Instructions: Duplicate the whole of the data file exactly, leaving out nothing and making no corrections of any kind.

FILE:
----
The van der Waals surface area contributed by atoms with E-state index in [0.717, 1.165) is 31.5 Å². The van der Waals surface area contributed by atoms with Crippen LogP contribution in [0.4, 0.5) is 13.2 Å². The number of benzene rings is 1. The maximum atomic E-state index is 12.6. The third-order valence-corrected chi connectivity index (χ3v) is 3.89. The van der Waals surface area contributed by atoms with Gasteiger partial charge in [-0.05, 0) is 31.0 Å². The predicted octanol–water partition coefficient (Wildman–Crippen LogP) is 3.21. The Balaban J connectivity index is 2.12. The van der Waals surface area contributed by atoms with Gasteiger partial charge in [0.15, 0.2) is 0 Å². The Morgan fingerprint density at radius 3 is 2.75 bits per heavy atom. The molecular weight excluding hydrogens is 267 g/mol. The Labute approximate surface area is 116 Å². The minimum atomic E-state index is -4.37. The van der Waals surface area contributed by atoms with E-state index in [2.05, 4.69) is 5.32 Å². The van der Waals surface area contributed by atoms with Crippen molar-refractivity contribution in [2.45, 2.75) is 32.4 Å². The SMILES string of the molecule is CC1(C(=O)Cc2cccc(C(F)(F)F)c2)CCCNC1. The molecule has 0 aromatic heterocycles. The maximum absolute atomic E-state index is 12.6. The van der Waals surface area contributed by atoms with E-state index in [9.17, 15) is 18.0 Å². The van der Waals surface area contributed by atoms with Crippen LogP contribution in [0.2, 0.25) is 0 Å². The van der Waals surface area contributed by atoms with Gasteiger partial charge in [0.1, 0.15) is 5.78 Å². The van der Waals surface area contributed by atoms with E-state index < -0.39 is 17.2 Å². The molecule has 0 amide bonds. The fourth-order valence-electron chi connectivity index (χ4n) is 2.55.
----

The van der Waals surface area contributed by atoms with E-state index in [0.717, 1.165) is 31.5 Å². The van der Waals surface area contributed by atoms with Crippen LogP contribution in [0.4, 0.5) is 13.2 Å². The number of benzene rings is 1. The maximum atomic E-state index is 12.6. The third-order valence-corrected chi connectivity index (χ3v) is 3.89. The van der Waals surface area contributed by atoms with Gasteiger partial charge in [-0.05, 0) is 31.0 Å². The predicted octanol–water partition coefficient (Wildman–Crippen LogP) is 3.21. The Balaban J connectivity index is 2.12. The van der Waals surface area contributed by atoms with Gasteiger partial charge in [0.15, 0.2) is 0 Å². The Morgan fingerprint density at radius 3 is 2.75 bits per heavy atom. The molecular weight excluding hydrogens is 267 g/mol. The Labute approximate surface area is 116 Å². The minimum atomic E-state index is -4.37. The van der Waals surface area contributed by atoms with E-state index in [2.05, 4.69) is 5.32 Å². The van der Waals surface area contributed by atoms with Crippen molar-refractivity contribution in [2.45, 2.75) is 32.4 Å². The SMILES string of the molecule is CC1(C(=O)Cc2cccc(C(F)(F)F)c2)CCCNC1. The molecule has 0 aromatic heterocycles. The maximum absolute atomic E-state index is 12.6. The van der Waals surface area contributed by atoms with E-state index in [9.17, 15) is 18.0 Å². The van der Waals surface area contributed by atoms with Crippen LogP contribution in [0.2, 0.25) is 0 Å². The van der Waals surface area contributed by atoms with Gasteiger partial charge in [0.1, 0.15) is 5.78 Å². The van der Waals surface area contributed by atoms with E-state index < -0.39 is 17.2 Å². The molecule has 0 amide bonds. The fourth-order valence-electron chi connectivity index (χ4n) is 2.55.